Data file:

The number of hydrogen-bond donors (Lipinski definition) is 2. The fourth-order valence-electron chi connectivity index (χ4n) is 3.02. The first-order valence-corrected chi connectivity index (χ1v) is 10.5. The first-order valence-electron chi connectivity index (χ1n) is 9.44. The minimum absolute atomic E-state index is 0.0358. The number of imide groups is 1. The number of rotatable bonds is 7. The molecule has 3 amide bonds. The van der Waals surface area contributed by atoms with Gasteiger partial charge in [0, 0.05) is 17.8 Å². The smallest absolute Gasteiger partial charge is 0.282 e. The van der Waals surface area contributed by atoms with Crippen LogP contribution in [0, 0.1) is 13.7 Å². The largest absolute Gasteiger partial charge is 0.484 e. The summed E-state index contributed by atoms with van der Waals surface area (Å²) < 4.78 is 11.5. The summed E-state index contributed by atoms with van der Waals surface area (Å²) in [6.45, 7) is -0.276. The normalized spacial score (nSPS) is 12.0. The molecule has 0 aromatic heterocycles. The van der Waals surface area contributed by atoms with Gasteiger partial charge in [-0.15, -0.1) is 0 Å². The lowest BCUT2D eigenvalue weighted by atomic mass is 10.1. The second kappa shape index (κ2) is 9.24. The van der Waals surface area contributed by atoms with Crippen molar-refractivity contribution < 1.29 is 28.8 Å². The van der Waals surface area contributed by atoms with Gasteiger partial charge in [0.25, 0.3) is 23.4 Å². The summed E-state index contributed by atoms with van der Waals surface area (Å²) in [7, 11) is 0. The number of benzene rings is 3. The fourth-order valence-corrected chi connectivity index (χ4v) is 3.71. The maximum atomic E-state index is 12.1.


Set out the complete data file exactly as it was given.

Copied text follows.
The number of hydrogen-bond donors (Lipinski definition) is 2. The fourth-order valence-electron chi connectivity index (χ4n) is 3.02. The first-order valence-corrected chi connectivity index (χ1v) is 10.5. The first-order valence-electron chi connectivity index (χ1n) is 9.44. The minimum absolute atomic E-state index is 0.0358. The number of imide groups is 1. The number of rotatable bonds is 7. The molecule has 3 amide bonds. The van der Waals surface area contributed by atoms with Gasteiger partial charge in [0, 0.05) is 17.8 Å². The smallest absolute Gasteiger partial charge is 0.282 e. The van der Waals surface area contributed by atoms with Crippen LogP contribution in [0, 0.1) is 13.7 Å². The largest absolute Gasteiger partial charge is 0.484 e. The summed E-state index contributed by atoms with van der Waals surface area (Å²) < 4.78 is 11.5. The summed E-state index contributed by atoms with van der Waals surface area (Å²) in [6.45, 7) is -0.276. The normalized spacial score (nSPS) is 12.0. The molecule has 0 aromatic heterocycles. The van der Waals surface area contributed by atoms with Gasteiger partial charge in [-0.15, -0.1) is 0 Å². The lowest BCUT2D eigenvalue weighted by atomic mass is 10.1. The second kappa shape index (κ2) is 9.24. The van der Waals surface area contributed by atoms with Crippen molar-refractivity contribution < 1.29 is 28.8 Å². The van der Waals surface area contributed by atoms with Gasteiger partial charge in [0.25, 0.3) is 23.4 Å². The summed E-state index contributed by atoms with van der Waals surface area (Å²) in [7, 11) is 0. The number of benzene rings is 3. The fourth-order valence-corrected chi connectivity index (χ4v) is 3.71. The maximum atomic E-state index is 12.1.